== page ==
So, what do we need in order to find our way to index-only scans? 1. The visibility map needs to be crash-safe. The basic idea of index-only scans is that, instead of checking the heap to find out whether each tuple is visible, we first check the visibility map. If the visibility map bit is set, then we know all tuples on the page are visible to all transactions, and therefore the tuple of interest is visible to our transaction. Assuming that a significant number of visibility map bits are set, this should enable us to avoid a fair amount of I/O, especially on large tables, because the visibility map is roughly 8000 times smaller than the heap, and therefore far more practical to keep in cache. However, before we can rely on the visibility map for this purpose, we need to fix the problems that can leave bits set inappropriately in the face of an inconveniently-timed crash. I've been working on a patch for this on and off for a few months now; my latest version is in need of review.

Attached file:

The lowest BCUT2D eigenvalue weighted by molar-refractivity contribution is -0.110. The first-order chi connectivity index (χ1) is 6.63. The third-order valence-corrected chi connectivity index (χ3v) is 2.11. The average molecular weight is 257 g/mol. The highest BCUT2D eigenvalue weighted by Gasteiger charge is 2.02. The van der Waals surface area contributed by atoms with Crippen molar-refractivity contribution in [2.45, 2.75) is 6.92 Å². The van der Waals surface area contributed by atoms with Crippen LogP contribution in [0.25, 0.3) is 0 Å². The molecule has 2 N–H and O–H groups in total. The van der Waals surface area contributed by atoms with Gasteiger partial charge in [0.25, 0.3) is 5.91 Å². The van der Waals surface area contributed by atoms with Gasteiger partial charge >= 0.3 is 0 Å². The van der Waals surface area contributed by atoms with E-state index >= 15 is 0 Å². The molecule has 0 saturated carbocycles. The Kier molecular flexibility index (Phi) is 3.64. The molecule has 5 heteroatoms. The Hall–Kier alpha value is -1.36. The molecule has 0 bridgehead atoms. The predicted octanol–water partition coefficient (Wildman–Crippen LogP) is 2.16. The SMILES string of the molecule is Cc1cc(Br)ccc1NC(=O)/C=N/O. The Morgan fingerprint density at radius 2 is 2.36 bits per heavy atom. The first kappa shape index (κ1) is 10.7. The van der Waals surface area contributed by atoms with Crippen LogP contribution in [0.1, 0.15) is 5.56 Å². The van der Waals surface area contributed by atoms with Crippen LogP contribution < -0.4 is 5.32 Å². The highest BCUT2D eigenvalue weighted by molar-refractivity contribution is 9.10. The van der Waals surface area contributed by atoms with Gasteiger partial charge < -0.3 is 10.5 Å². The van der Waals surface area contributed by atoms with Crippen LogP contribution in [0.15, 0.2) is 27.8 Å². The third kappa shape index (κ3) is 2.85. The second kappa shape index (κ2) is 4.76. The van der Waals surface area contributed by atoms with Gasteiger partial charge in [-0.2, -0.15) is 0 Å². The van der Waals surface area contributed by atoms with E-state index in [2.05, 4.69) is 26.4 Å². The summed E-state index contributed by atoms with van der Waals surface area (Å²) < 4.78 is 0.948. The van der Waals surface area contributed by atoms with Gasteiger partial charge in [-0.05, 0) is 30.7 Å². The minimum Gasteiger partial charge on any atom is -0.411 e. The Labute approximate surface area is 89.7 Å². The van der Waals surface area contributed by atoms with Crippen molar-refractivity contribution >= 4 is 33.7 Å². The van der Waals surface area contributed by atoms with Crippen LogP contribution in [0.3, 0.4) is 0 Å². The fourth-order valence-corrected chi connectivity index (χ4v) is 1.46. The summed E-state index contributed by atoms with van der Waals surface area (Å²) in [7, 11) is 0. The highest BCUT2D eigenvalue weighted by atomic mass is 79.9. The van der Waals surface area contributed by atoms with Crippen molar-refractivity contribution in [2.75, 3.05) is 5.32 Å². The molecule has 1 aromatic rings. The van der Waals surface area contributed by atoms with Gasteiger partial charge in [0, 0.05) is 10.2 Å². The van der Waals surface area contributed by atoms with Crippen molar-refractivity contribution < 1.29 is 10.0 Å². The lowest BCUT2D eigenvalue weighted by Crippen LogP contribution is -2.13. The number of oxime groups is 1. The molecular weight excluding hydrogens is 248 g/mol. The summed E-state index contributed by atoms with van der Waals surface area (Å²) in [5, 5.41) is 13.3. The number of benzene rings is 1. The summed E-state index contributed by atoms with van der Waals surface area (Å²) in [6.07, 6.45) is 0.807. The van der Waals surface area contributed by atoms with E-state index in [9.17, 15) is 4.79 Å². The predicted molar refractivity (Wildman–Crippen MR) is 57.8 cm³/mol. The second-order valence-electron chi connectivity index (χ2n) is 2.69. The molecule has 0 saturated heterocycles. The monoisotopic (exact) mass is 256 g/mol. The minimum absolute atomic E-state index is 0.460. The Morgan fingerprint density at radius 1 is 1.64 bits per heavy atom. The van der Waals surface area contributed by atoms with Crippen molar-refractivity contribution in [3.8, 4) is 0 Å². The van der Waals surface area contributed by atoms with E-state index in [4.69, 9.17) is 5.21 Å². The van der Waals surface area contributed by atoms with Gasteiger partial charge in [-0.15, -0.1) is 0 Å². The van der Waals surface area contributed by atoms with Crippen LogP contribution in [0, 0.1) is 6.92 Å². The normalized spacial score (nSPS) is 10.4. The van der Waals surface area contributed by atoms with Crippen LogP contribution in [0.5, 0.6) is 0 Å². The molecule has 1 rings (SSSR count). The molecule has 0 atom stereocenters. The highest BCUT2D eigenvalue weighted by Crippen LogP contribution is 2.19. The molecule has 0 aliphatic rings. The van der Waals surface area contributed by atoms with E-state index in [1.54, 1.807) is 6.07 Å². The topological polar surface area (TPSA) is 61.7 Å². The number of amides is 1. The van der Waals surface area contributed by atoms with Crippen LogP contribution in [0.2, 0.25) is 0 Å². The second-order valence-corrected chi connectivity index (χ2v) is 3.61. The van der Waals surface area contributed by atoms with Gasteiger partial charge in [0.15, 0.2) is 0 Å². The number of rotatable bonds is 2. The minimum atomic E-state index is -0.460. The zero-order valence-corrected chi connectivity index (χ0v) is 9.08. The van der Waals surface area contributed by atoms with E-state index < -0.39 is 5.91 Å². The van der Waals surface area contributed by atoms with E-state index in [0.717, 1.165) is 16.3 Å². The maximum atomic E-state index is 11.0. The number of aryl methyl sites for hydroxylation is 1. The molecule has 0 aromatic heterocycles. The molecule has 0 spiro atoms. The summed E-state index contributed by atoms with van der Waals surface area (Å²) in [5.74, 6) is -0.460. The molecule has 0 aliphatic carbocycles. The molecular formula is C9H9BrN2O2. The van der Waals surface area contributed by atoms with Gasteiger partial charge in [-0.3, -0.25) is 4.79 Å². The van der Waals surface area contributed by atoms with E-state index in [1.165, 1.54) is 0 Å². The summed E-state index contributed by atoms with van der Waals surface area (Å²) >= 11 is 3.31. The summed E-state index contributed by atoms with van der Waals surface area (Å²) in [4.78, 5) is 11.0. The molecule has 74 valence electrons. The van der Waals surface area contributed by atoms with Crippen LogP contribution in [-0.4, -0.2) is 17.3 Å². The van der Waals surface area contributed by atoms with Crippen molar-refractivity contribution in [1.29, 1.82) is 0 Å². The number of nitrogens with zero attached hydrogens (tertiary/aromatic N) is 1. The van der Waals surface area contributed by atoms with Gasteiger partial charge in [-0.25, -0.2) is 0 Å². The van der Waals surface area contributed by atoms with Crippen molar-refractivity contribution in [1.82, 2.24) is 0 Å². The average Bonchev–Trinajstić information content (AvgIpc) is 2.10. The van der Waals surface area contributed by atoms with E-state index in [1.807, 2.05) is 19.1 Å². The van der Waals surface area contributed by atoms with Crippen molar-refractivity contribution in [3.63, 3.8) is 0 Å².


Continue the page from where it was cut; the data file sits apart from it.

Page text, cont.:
2. Crash safe visibility map vs. pg_upgrade. Even if we make the visibility map crash-safe in 9.2, people are going to want to use pg_upgrade to migrate from older versions, bringing their possibly-not-quite-correct visibility map forks along with them. How should we handle that? We could (2A) arrange to have pg_upgrade nuke all visibility forks when upgrading from a release where the visibility map is not crash-safe to one where it is; (2B) keep a piece of state somewhere indicating, for each relation, whether or not the visibility map can be trusted, set it to false only if pg_upgrade brings the relation over from and older version, and set it to true after a successful vacuum that skips no intervening pages; or (2C) advise the user to do a VACUUM FULL on each of their tables pre-upgrade, and if they don't, treat wrong answers as their own fault. (I doubt anyone will advocate for this option, but for the sake of completeness...). (2A) seems like the simplest solution, especially because it also avoids the overhead of checking the "is the visibility map bit reliable?" flag every time we want to plan a query. 3. Statistics. I believe that in order to accurately estimate the cost of an index-only scan, we're going to need to know the fraction of tuples that are on pages whose visibility map bits are set. I believe it should be fairly straightforward to have ANALYZE collect this information; and I'm inclined to do that as a separate patch. It seems like it would also be nice to know what fraction of tuples are on pages that don't have the visibility map set but where, in fact, all tuples on the page are visible to all transactions, so it would be legal to set the bit. A large discrepancy between these two percentages might be a good reason to auto-vacuum the table (perhaps using a "really lazy vacuum"). I'm not sure if this can be added cheaply, though, and in any case, any change to the set of criteria that will trigger an auto-vacuum is probably a can of worms. Thoughts? 4. Planner and executor changes. In contrast to Heikki's original implementation, I'm inclined to not to try to split the Index Scan node into index scan and heap fetch. Since there are many choices for where to put the heap fetch node (any level of the join tree between the index scan and the root), this seems likely to result in a combinatorial explosion of paths, and I'm not real sure that the payback will be adequate. Furthermore, the idea of allowing user code to see tuples that will only later be determined not to have been visible to that MVCC snapshot in the first place seems pretty scary from a security perspective, though certainly there are possible benefits. Instead, I'm inclined to just have the planner evaluate whether the necessary columns can be extracted purely from the index. If not, we proceed as now. If so, we can use the "index only" approach of using the visibility map to decide which heap fetches can be skipped. It's not clear to me whether we need to compare the cost of the standard approach with the cost of the "index only" approach: in theory, if there aren't any visibility map bits anyway, the "index only" approach could be slower. But I'm not sure whether that problem is significant or common enough to be worth expending a lot of code on. Either way, the number of actual paths doesn't need to increase, because in this design, even if we apply a costing model, one approach will dominate the other. Heikki also suggested considering index scans in cases where we don't now[4, again] but I'm inclined to leave this, too, for a later optimization, again because balancing the increase in paths against the possible performance benefits of using indexes in more situations seems finicky. In short, for a first cut at this, I just want to look at this as a way to get cheaper index scans, and leave everything else to future work. Any thoughts welcome. Incidentally, if anyone else feels like working on this, feel free to let me know and I'm happy to step away, from all of it or from whatever part someone else wants to tackle. I'm mostly working on this because it's something that I think we really need to get done, more than having a burning desire to be the one who does it. -- Robert Haas EnterpriseDB: http://www.enterprisedb.com The Enterprise PostgreSQL Company  http://archives.postgresql.org/pgsql-hackers/2011-05/msg00292.php  http://archives.postgresql.org/pgsql-hackers/2011-03/msg00946.php  http://archives.postgresql.org/pgsql-hackers/2009-09/msg01379.php  http://archives.postgresql.org/pgsql-hackers/2009-07/msg00675.php -- Sent via pgsql-hackers mailing list (firstname.lastname@example.org) To make changes to your subscription: http://www.postgresql.org/mailpref/pgsql-hackers